"Frozen fruit is also a great way to ensure lunches remain cool throughout the day as by the time lunchtime comes, their frozen mango, pineapple or strawberries will be ready to go," he adds.
Shop smart at supermarket sales
Stock up on your child’s favourite snacks when a local supermarket has a deal on them.
"It helps if the snacks can be frozen to avoid waste and they can also be used as a treat every once in a while," Horne says.
Make it part of your weekly routine to create a lunchtime meal plan with your kids, suggests Horne.
"Getting them involved in what they will be eating at school can be really engaging and useful," he says. "You could let them decide which snacks or fruit they want for the week while you choose the main meal, based on what you’re planning to batch-cook that week."
Try plant-based proteins
Plant-based proteins such as beans, pulses and legumes can be a cheaper way to incorporate good quality protein and fibre into your children’s diet, according to Hope.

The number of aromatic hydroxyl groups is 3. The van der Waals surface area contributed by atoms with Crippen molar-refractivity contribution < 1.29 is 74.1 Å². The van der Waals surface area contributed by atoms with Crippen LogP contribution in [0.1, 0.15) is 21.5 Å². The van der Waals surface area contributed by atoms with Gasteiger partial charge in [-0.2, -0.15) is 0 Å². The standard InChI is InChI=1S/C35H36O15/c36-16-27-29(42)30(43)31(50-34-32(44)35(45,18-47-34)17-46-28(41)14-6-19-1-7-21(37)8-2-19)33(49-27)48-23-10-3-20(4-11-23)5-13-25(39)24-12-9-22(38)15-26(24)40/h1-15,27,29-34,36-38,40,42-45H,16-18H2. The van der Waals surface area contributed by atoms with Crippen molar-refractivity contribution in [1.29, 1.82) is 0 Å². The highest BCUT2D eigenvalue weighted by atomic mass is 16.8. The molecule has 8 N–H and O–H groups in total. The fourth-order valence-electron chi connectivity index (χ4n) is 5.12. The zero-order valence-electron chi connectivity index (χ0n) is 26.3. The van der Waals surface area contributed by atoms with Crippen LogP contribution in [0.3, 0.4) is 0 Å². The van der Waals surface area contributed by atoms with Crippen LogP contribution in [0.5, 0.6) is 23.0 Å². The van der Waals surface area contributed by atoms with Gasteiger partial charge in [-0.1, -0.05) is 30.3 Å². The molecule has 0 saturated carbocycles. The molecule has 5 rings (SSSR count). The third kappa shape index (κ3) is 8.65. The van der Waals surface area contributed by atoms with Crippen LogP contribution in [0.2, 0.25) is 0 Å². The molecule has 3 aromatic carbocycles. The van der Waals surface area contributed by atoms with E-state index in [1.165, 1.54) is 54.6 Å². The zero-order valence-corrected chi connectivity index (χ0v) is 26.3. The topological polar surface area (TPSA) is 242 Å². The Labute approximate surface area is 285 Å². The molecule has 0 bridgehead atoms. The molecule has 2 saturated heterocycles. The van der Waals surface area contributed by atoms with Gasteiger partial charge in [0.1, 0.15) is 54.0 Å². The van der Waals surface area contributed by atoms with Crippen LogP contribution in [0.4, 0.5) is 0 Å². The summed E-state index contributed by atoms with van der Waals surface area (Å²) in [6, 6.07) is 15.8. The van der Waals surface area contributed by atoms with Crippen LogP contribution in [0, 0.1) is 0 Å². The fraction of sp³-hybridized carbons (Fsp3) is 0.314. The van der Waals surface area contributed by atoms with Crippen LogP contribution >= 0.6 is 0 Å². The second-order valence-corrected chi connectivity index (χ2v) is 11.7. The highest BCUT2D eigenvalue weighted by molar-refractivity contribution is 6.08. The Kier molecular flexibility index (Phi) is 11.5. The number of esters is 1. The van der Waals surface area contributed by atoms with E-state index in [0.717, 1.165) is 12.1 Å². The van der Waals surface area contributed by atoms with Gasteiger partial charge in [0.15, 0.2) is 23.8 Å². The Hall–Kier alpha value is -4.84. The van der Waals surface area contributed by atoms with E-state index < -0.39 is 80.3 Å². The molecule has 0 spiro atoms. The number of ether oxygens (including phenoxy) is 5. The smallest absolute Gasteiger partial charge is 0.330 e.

"Where possible, bulk-buying dried beans and pulses and cooking them in batch is the most affordable way of preparing these foods," she explains."Try adding these to mince dishes to bulk them out or stirring them into soup for a nutritious and cheaper lunch."
Switch chicken or tuna for canned sardines
Canned sardines can be a more affordable way to incorporate omega-3 into the diet.
"Omega-3 plays an important role in supporting cognitive function, hormone production and joint health," explains Hope. "Sardines can also a source of protein and healthy fats too. Sardines can be added to pasta or cous cous for a nutritious lunch."
Remember oats aren't just for breakfast
High-sugar cereals can be expensive, but oats remain a more affordable option.
"One bag of oats goes much further than a box of cereal too," adds Hope. "Oats are rich in fibre to help support a beneficial gut microbiome and can keep your child fuller for longer throughout the morning or afternoon."
If you don’t have time to cook porridge for breakfast, Hope suggests trying overnight oats which will also help to save on energy as they require no cooking.
"Overnight oats can be a great lunch option for your children as they’re eaten cold, they’re nutritious and they’re super filling too," she adds.